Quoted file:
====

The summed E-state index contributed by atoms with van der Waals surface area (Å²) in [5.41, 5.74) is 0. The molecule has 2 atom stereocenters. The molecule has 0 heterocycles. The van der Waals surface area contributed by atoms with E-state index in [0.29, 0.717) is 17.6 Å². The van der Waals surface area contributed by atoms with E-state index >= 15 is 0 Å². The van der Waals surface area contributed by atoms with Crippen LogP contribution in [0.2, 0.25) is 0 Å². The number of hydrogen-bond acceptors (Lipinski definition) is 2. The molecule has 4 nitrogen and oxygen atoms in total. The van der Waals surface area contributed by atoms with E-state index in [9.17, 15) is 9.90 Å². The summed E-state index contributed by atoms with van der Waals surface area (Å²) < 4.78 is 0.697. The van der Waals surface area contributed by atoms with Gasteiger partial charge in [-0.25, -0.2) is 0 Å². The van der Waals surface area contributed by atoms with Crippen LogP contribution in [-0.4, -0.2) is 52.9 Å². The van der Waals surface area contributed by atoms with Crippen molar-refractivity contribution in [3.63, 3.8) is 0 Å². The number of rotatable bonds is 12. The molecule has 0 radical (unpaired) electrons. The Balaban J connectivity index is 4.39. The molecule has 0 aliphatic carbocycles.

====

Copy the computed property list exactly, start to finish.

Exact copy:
The summed E-state index contributed by atoms with van der Waals surface area (Å²) in [5.41, 5.74) is 0. The molecule has 2 atom stereocenters. The molecule has 0 heterocycles. The van der Waals surface area contributed by atoms with E-state index in [0.29, 0.717) is 17.6 Å². The van der Waals surface area contributed by atoms with E-state index >= 15 is 0 Å². The van der Waals surface area contributed by atoms with Crippen LogP contribution in [0.2, 0.25) is 0 Å². The number of hydrogen-bond acceptors (Lipinski definition) is 2. The molecule has 4 nitrogen and oxygen atoms in total. The van der Waals surface area contributed by atoms with E-state index in [9.17, 15) is 9.90 Å². The summed E-state index contributed by atoms with van der Waals surface area (Å²) < 4.78 is 0.697. The van der Waals surface area contributed by atoms with Gasteiger partial charge in [-0.25, -0.2) is 0 Å². The van der Waals surface area contributed by atoms with Crippen LogP contribution in [-0.4, -0.2) is 52.9 Å². The van der Waals surface area contributed by atoms with Crippen molar-refractivity contribution in [3.63, 3.8) is 0 Å². The number of rotatable bonds is 12. The molecule has 0 radical (unpaired) electrons. The Balaban J connectivity index is 4.39. The molecule has 0 aliphatic carbocycles.